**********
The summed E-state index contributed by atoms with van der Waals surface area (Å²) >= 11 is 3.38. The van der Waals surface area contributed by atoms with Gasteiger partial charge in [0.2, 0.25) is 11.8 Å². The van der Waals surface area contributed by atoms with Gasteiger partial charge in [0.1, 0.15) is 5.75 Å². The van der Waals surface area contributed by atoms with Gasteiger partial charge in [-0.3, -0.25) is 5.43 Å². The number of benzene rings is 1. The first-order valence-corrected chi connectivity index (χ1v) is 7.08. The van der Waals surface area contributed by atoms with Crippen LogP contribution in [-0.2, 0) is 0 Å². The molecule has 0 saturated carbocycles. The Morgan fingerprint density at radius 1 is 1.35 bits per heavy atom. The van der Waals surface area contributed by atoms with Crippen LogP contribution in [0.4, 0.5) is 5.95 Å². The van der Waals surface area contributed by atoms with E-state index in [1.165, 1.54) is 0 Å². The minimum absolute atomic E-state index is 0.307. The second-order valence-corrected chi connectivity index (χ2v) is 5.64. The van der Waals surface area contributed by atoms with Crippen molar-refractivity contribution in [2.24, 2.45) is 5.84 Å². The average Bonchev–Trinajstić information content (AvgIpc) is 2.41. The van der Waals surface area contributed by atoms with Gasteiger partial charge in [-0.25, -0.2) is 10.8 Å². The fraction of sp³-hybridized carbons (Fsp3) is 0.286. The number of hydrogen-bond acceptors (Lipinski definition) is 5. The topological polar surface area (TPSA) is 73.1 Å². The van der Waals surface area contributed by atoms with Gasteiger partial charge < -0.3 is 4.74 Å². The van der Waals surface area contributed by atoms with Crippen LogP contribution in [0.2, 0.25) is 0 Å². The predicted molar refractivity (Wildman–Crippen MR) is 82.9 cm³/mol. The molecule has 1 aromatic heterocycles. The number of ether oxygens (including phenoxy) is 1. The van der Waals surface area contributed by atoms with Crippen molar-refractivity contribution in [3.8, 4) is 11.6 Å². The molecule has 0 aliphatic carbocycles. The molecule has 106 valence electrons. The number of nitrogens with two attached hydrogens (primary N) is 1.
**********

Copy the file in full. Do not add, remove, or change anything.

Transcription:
The summed E-state index contributed by atoms with van der Waals surface area (Å²) >= 11 is 3.38. The van der Waals surface area contributed by atoms with Gasteiger partial charge in [0.2, 0.25) is 11.8 Å². The van der Waals surface area contributed by atoms with Gasteiger partial charge in [0.1, 0.15) is 5.75 Å². The van der Waals surface area contributed by atoms with Gasteiger partial charge in [-0.3, -0.25) is 5.43 Å². The number of benzene rings is 1. The first-order valence-corrected chi connectivity index (χ1v) is 7.08. The van der Waals surface area contributed by atoms with Crippen LogP contribution in [-0.2, 0) is 0 Å². The molecule has 0 saturated carbocycles. The Morgan fingerprint density at radius 1 is 1.35 bits per heavy atom. The van der Waals surface area contributed by atoms with Crippen LogP contribution in [0.4, 0.5) is 5.95 Å². The van der Waals surface area contributed by atoms with E-state index in [1.165, 1.54) is 0 Å². The minimum absolute atomic E-state index is 0.307. The second-order valence-corrected chi connectivity index (χ2v) is 5.64. The van der Waals surface area contributed by atoms with Crippen molar-refractivity contribution in [2.24, 2.45) is 5.84 Å². The average Bonchev–Trinajstić information content (AvgIpc) is 2.41. The van der Waals surface area contributed by atoms with Gasteiger partial charge in [-0.25, -0.2) is 10.8 Å². The fraction of sp³-hybridized carbons (Fsp3) is 0.286. The number of hydrogen-bond acceptors (Lipinski definition) is 5. The topological polar surface area (TPSA) is 73.1 Å². The van der Waals surface area contributed by atoms with Gasteiger partial charge < -0.3 is 4.74 Å². The van der Waals surface area contributed by atoms with Crippen LogP contribution in [0.2, 0.25) is 0 Å². The predicted molar refractivity (Wildman–Crippen MR) is 82.9 cm³/mol. The molecule has 1 aromatic heterocycles. The number of ether oxygens (including phenoxy) is 1. The van der Waals surface area contributed by atoms with Crippen molar-refractivity contribution in [3.8, 4) is 11.6 Å². The molecule has 0 aliphatic carbocycles. The molecule has 106 valence electrons. The number of nitrogens with two attached hydrogens (primary N) is 1.